This starfish was surprisingly rigid. Big John, explained, through his writing, that when threatened the starfish tightens itself up through a series skeletal plates that are imbedded in its flesh. Blunt spines project from these plates offering protection against predators.
“The starfish has no eyes, ears or nose,” wrote Big John. “This fellow relies on its legs for almost everything. “
Placed on the ocean floor with its feet pointing up towards the surface, the starfish appeared to be totally helpless. However it didn’t take long to realize that the Cushion Starfish had everything under control.
The first thing that happened was that two of its arms started to curl inwards towards its mouth. It took about a minute for the now rubbery arms to actually reach over its mouth and touch the sand bottom below.
As the starfish arms began to reach towards the sand, the middle part of the body began to fold in the same direction. The starfish had actually folded itself in two, with a pair of arms touching the sand downward, while the three remaining arms reached upwards.
“ The three upward arms will now fold backwards,” wrote John Birk. “At this point it is safe from attack because its vital organs are once again protected.”
Sure enough before another 60 seconds had passed the starfish had curled its three remaining arms upwards. The creature had flipped itself inside out and once again gone rigid.
The Cushion Starfish has an internal hydraulic system that allows it to move in any direction simply by sucking seawater through a number of holes on its surface. This one hit the seabed running and was beating a hasty (for a starfish) retreat from the circle of divers.
Now not all divers want to spend their whole vacation watching a Cushion Starfish try out for a role with Cirque do Soleil. There are many other exciting dives that can be taken in the warm shallow waters around Antigua.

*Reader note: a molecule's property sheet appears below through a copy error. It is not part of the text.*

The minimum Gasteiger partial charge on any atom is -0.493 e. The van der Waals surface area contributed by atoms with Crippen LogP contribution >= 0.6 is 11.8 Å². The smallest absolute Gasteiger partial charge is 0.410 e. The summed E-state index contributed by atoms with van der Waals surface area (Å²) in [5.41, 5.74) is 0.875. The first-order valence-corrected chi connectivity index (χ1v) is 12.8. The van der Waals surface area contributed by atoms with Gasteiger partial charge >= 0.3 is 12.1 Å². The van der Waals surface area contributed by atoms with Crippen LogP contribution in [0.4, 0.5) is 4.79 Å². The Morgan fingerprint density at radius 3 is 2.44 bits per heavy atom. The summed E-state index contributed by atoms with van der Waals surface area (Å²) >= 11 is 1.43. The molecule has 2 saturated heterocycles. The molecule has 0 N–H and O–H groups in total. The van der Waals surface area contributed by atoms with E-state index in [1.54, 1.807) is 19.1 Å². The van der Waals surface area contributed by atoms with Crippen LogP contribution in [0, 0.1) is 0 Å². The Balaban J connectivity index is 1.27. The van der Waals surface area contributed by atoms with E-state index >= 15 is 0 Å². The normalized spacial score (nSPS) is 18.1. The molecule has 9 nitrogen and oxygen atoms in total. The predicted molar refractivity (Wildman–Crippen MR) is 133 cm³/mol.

Antigua sits atop of a shallow bank and as a result most of the diving is shallow, though on the south side it is possible to get below 100 feet. Unlike most of the other islands where the diving is on the fringing reef Antigua has real coral reefs on the north, south and east sides. Both Boons Reef to the north and Cades Reef to the south are dived. There are a few wrecks, some of them sunk intentionally that can also be seen by scuba tourists.
“Boons Reef is also a favourite spot for diving,” said Mr. Birk. “But, when the weather is right and the seas are calm we like to rock and roll in Eric Clapton’s back yard,”
Guitarist Eric Clapton has built an estate on an empty point of land. The rolling hilltop home overlooks a seaside bay. John Birk’s Dive Antigua boat will take divers to a site that puts the rock into rock and roll. In the water below Clapton’s house there is a huge rock – it is the size of a city block. The boulder’s top is just 3 feet below the surface, and it slopes seaward to a depth of 70 ft. The rock is fertile grounds for gorgonian corals, barrel sponges and purple sea fans. In amongst the many crevices that intersect the rock divers can find schools of blue tang, shy nurse shark and oversized black marhates.
Dive Antigua is located on Dickenson Bay on the north end of the island. There are also dive shops in the nearby capital city of St John’s, at Jolly Beach and English Harbour (a restored shipyard built in part by Horatio Nelson). All of the dive shops provide reef diving but Big John is the only dive master who offers starfish flipping dives!
TOP LEFT: Big John Birk
TOP RIGHT: Dive Boat makes stops along Dickenson Bay picking up customers!
BOTTOM: A Starfish flips itself over - Underwater PHotography by J. Francis
(Diver Magazine 2004)


Just the Facts (on Cushion Starfish)



• Starfish is a name that is beginning to fall out of fashion because they aren’t really fish. The species are now called seastars.
• Cushion Starfish or Seastars range in colour from brown to orange, red, and yellow. They grow to a diameter of 10 inches and lives at a depth to 50 feet.
• As a natural defense mechanism, the starfish is able to change its body colour to hide or escape from predators.
• The arms of the starfish are used for movement, catching prey and digestion. It is able to grow a new arm if one is lost.
• It feeds on slow-moving or stationary animals. Clams, oysters and snails are the usual prey, but it also eats fish eggs and mollusk. The starfish stomach extends through the mouth to snare food. The meal is then transported to the starfish's digestive glands within its arms.
• Cushion Starfish live up to 8 years in captivity and can survive up to two hours out of water.